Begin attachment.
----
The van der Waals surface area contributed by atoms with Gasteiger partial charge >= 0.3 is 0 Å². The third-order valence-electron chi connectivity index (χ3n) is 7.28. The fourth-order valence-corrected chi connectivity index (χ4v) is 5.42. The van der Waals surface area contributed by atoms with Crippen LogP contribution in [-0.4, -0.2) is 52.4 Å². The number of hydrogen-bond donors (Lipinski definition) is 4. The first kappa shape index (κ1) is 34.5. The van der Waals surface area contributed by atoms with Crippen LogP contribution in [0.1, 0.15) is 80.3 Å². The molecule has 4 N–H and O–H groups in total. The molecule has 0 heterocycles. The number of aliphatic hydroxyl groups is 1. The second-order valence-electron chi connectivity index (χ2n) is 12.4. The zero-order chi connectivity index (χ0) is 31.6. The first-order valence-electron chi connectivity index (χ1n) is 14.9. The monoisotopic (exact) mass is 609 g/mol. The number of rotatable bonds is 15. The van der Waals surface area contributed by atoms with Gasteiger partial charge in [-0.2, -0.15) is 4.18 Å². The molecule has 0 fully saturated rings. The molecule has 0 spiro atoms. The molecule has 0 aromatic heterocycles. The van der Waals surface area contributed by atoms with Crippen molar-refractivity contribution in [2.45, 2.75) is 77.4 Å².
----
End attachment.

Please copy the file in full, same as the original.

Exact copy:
The van der Waals surface area contributed by atoms with Gasteiger partial charge >= 0.3 is 0 Å². The third-order valence-electron chi connectivity index (χ3n) is 7.28. The fourth-order valence-corrected chi connectivity index (χ4v) is 5.42. The van der Waals surface area contributed by atoms with Crippen LogP contribution in [-0.4, -0.2) is 52.4 Å². The number of hydrogen-bond donors (Lipinski definition) is 4. The first kappa shape index (κ1) is 34.5. The van der Waals surface area contributed by atoms with Crippen LogP contribution in [0.1, 0.15) is 80.3 Å². The molecule has 4 N–H and O–H groups in total. The molecule has 0 heterocycles. The number of aliphatic hydroxyl groups is 1. The second-order valence-electron chi connectivity index (χ2n) is 12.4. The zero-order chi connectivity index (χ0) is 31.6. The first-order valence-electron chi connectivity index (χ1n) is 14.9. The monoisotopic (exact) mass is 609 g/mol. The number of rotatable bonds is 15. The van der Waals surface area contributed by atoms with Gasteiger partial charge in [-0.2, -0.15) is 4.18 Å². The molecule has 0 fully saturated rings. The molecule has 0 spiro atoms. The molecule has 0 aromatic heterocycles. The van der Waals surface area contributed by atoms with Crippen molar-refractivity contribution in [2.45, 2.75) is 77.4 Å².